This data could be your username and password for your blog! Sadly, the usual protective measures won’t be the least bit helpful. What you can consider instead is using a Virtual Private Network (VPN) or a high performanace wordpress hosting app, which is a service that allows your computer and/or your smartphone to connect to an offsite secure server using an encrypted connection.

This protects you in two ways. First, the fact that the VPN concelas your IP address by having the offsite server take care of your requests for you gives you a high level of privacy you normally wouldn’t have. Second, the VPN’s encrypted connection allows you to browse safely on any network without people being able to intercept your data.

There are many different VPNs out there, so it will be extremely important to read some informative reviews in order to know which VPN is best for your needs. Any VPN is better than none at all, but take the time to do your homework and browse a few of the different options available.

Who to (Not) Trust

WordPress is interesting in that more than one editor or administrator can be assigned to a blog at any one time. This is an interesting dynamic that allows a team to work together more effectively to create a great blog. It also multiplies your security risks by the number of people who have control over the blog.

Unless the person you are considering is actually a business partner or spouse, you should never under any circumstances allow anyone else to gain that level of access to your blog. They could unknowingly or unknowingly create security problems or take information, and in doing so damage your blog or its reputation. Once you give up some of your power, you can’t so easily get it back.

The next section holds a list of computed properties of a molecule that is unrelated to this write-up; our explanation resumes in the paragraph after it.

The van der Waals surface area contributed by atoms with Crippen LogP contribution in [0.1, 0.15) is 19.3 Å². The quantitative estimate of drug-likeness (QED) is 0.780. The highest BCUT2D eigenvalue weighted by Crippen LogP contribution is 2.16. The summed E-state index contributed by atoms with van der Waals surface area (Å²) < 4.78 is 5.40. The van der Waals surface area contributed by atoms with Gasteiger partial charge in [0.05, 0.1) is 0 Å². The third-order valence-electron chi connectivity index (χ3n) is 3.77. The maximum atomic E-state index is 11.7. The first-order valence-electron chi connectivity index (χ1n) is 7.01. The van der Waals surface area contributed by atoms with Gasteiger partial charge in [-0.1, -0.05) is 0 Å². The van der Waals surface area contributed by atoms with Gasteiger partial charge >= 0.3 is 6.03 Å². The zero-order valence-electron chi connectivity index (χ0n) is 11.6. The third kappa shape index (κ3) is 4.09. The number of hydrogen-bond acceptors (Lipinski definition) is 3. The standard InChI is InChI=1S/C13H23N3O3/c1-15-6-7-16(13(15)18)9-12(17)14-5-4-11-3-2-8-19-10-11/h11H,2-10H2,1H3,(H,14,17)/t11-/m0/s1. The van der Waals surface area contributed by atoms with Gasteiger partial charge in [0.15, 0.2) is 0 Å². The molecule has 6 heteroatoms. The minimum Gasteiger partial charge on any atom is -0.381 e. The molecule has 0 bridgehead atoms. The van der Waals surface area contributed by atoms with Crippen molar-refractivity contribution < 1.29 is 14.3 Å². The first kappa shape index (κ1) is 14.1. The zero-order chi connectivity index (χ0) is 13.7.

WordPress is a very broad and popular platform, with a lot of secret gems and secret threats. Yet as long as you stay alert about what is going on regarding your website you will do just fine. Thank you for reading, and may you never have to deal with the consequences of a cyberattack on your blog.

And finally..

Free WordPress Themes

Here’s an article, while a bit old still applies. Care should be taken when using free WordPess themes. Take a look at Free WordPress Themes, Shocking Facts You Need To Know (note: some links are depreciated, but most are still working).

About the Author: Cassie Phillips is a cybersecurity evangelist, sharing the dangers of cyberattacks and hackers with the masses and equipping them with the knowledge to form good habits and acquire the necessary security software, such as a VPN.





DiTesco is a Business and Inbound Marketing Consultant, and founder of iBlogzone.com. iBlogzone's main objective is to help startups and small business owners achieve success in their online ventures. | More About Me and my Digital Marketing Services in SP Brazil.

5 thoughts on “A Simple Guide to WordPress Security

  • Good stuff here! Of course you know I have free themes on my blogs, but I protect myself with a couple of pretty great plugins and smart things like harder passwords… that’s your best recommendation! 🙂

  • 2 of my customers website is hacked since when I started to make websites.
    The main reason of all of them is really weak password 🙂
    Please don’t create a user like that:
    Username: admin
    Password: 123456
    Thanks for the great post…

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  • Hi DiTesco,

    This is a good infographic which shown the stats about WordPress hacked information, I am surprised to see in 2012 there were 170,000 websites which are hacked.

    Using free WordPress themes and plugins may share our data to the developers, thanks for sharing such a valuable information, see you soon.

  • Thanks Francisco.
    Currently I am trying to improve my SEO as well as looking for ways to make my WordPress blog secure! Nice and informative article you’ve written here… 🙂 I like your writing style man! Keep them coming!
    Greetings from India.